The social entrepreneurship program is the university’s commitment to the Clinton Global Initiative.
The George Washington University announced the launch of GWupstart: Social Innovation Lab +Prize, a three-year, $350,000 program that will offer resources, workshops and prize money to support students with socially conscious ideas and ventures.
GWupstart is outlined in the university’s “Commitment to Action” to the Clinton Global Initiative and establishes GW’s membership in the CGI University Network, a consortium of colleges and universities that provides opportunities for student innovators.
"By joining the Clinton Global Initiative and launching this innovative program, we will be giving our students the tools and resources they need to become successful social entrepreneurs and, in turn, help them shape the future of our nation and the world,” said George Washington President Steven Knapp.
The program is housed under the Center for Civic Engagement and Public Service and will support student entrepreneurs through co-curricular programs, special events, mentorship from experts in the field and a new track in the Business Plan Competition.
“It is exciting to be able to bring more focus and expertise to GW's work in social entrepreneurship and bring a social problem-solving focus to the GW Business Plan Competition,” said Executive Director of the Center for Civic Engagement Amy Cohen.
Melanie Fedri will serve as the coordinator for social entrepreneurship.
“GWupstart helps students create effective solutions to the most pressing global and local social and environmental problems,” Ms. Fedri said. “It supports the university’s student social entrepreneurs and connects them to a wider community of passionate faculty, alumni and external partners.”
Ms. Fedri will work closely with the Office of Entrepreneurship and the School of Business’ Center for Entrepreneurial Excellence on programming for the GWupstart Prize Track in the GW Business Plan Competition. This track is focused on nonprofit companies that aim for financial stability while using innovative ideas to tackle social issues and for-profit ventures that prioritize the value of the social or environmental bottom-line equally with profitability.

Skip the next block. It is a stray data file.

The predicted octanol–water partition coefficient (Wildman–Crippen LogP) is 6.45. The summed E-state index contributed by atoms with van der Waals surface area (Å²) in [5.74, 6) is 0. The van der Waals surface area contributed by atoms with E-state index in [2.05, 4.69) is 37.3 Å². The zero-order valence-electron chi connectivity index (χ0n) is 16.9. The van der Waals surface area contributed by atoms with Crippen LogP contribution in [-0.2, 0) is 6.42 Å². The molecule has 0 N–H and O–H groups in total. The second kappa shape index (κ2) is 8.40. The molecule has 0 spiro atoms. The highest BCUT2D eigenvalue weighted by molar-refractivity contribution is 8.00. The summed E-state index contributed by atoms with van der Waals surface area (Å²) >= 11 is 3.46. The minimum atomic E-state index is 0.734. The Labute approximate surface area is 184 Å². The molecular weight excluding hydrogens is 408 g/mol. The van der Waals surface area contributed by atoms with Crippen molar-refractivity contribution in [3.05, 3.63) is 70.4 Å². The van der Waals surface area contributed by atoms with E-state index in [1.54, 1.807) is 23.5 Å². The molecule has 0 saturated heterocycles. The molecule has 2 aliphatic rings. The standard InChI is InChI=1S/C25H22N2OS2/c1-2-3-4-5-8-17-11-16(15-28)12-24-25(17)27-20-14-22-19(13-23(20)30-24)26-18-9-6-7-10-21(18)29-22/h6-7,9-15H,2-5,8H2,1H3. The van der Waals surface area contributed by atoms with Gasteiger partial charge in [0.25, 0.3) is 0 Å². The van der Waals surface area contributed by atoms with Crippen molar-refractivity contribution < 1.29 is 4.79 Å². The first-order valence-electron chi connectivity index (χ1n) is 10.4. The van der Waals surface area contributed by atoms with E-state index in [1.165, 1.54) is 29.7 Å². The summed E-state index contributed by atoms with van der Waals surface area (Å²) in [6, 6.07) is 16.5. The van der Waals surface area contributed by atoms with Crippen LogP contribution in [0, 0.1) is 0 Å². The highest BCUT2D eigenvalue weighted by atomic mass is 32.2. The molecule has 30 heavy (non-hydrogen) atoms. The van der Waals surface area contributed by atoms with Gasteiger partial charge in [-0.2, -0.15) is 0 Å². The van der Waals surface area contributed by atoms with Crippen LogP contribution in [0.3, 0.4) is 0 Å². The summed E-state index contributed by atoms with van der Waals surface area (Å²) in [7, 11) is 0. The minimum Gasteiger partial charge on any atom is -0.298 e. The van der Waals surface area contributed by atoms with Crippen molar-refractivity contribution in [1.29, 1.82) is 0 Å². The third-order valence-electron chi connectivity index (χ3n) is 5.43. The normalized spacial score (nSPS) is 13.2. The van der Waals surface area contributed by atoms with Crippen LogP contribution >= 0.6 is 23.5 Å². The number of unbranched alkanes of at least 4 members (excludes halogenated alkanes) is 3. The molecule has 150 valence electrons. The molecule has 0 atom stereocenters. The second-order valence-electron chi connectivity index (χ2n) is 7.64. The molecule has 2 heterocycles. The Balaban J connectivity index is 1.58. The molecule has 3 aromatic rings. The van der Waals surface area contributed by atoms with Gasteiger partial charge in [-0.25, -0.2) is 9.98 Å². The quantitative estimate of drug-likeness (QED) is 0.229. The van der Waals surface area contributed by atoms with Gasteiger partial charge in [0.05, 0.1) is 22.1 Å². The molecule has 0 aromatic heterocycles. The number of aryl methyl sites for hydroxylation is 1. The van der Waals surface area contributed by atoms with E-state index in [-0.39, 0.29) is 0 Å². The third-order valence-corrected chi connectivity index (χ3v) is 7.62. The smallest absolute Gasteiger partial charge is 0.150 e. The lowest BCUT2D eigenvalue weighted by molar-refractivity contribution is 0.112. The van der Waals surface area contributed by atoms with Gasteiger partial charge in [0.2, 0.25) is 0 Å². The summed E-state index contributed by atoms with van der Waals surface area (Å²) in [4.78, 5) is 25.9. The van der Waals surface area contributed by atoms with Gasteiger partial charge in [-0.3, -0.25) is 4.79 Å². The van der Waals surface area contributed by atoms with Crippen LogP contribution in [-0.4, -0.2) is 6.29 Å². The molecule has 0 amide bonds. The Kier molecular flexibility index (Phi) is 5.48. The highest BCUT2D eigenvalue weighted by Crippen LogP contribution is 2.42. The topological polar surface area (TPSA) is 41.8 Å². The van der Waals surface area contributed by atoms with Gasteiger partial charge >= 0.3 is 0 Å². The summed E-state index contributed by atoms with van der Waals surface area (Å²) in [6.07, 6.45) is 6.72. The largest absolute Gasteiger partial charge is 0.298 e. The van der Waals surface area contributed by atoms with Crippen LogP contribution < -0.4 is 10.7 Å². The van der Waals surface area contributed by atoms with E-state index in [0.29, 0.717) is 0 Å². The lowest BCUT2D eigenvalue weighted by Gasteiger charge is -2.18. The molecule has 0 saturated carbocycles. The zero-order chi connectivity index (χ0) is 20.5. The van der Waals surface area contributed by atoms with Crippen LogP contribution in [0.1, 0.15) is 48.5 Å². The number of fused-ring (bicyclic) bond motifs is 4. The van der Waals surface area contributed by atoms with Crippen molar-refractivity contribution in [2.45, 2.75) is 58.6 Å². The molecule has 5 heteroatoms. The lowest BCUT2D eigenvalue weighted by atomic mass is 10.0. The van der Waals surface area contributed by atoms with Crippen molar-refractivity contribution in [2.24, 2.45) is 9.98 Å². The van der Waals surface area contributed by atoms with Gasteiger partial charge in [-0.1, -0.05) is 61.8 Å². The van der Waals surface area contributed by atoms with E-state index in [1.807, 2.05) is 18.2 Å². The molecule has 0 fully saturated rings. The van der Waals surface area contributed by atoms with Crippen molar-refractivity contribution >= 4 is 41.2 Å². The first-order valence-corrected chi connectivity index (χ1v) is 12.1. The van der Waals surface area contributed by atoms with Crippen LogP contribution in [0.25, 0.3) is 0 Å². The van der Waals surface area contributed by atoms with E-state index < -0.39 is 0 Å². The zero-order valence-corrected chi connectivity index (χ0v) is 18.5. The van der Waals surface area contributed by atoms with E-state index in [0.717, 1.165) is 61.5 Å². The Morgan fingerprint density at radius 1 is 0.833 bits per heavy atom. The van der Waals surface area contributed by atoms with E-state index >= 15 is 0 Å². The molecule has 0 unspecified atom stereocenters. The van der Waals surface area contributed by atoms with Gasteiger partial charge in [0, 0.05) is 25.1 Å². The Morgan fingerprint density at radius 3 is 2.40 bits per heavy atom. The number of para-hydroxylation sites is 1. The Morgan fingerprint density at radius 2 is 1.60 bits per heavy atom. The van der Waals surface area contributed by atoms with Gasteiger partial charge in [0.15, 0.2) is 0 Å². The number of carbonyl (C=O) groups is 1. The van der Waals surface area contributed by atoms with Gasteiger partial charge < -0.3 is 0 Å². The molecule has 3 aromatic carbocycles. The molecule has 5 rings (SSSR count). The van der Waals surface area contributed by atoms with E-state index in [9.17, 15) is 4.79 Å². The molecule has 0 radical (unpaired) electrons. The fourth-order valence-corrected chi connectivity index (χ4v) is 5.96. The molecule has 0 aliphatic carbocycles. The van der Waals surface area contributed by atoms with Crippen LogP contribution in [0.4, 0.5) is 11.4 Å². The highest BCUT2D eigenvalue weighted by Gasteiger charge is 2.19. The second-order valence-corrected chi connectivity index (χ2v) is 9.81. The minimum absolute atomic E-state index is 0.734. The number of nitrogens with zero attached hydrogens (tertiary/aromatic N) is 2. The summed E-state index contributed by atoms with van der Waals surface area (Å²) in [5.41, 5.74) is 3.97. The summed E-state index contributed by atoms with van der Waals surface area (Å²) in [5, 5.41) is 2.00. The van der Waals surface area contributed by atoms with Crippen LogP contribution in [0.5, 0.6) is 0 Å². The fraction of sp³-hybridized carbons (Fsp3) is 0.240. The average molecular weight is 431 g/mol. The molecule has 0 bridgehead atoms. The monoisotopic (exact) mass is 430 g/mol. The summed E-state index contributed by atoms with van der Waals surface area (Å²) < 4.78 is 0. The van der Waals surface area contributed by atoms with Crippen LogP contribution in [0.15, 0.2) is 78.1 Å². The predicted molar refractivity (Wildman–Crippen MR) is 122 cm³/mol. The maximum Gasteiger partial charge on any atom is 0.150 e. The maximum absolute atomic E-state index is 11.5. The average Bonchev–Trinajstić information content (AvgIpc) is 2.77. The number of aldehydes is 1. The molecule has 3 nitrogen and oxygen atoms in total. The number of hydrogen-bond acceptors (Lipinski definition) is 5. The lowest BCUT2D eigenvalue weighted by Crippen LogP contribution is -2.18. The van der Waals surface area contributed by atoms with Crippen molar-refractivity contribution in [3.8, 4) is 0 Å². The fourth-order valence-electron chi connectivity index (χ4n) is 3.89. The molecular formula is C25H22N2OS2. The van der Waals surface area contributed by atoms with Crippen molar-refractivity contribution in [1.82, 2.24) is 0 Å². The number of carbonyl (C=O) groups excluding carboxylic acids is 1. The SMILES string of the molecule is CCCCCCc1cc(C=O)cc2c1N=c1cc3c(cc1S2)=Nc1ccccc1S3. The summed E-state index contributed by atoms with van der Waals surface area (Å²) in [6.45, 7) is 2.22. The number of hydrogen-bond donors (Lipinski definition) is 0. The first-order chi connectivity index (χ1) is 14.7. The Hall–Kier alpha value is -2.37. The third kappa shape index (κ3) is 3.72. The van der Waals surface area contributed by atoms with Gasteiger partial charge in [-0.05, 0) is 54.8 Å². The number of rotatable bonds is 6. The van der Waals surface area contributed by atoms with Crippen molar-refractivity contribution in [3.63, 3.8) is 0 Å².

Ms. Fedri will guide students as they compete for “Best Nonprofit Social Venture” and “Best For-Profit Social Venture” for a total of $15,000 in prize money. The social entrepreneurship prize money will increase to $25,000 in years two and three of the program.
Throughout the competition social entrepreneurship teams will be judged by a panel of social entrepreneurship judges and a panel of commercial entrepreneurship judges. Those teams that progress to the final oral presentation round of the competition will have the opportunity to compete for the top prize, which will be decided by a mixed panel of judges.
The GWupstart workshop series will begin Oct. 8 and includes sessions held twice-weekly on topics such as “Defining Your Vision for a Better World,” “Building a Team and Key Relationships” and “Writing and Pitching Your World-Changing Venture,” among others.
“The workshop series is designed to give students the tools they need to define a precise social or environmental issue, make concrete plans to address it and put their plans into action,” Ms. Fedri said. “Each workshop covers a single topic, but the topics are sequentially linked and students are strongly encouraged to attend as many as possible.”
In addition to managing the GWupstart workshops, Ms. Fedri will co-teach the series of lean start-up workshops offered through the Business Plan Competition with Executive Director of the Office of Entrepreneurship Jim Chung.
Students who are preparing applications for the Clinton Global Initiative University, the Steven and Diane Robinson Knapp Fellowship for Entrepreneurial Service-Learning and the GW Public Service Grant Commission will also find the workshops useful, Ms. Fedri said.
In 2012, GW hosted the Clinton Global Initiative University featuring speakers President Bill Clinton, Jon Stewart and Usher. More than 1,000 students from all 50 states and 82 countries attended the event centered on encouraging students to make a "commitment to action."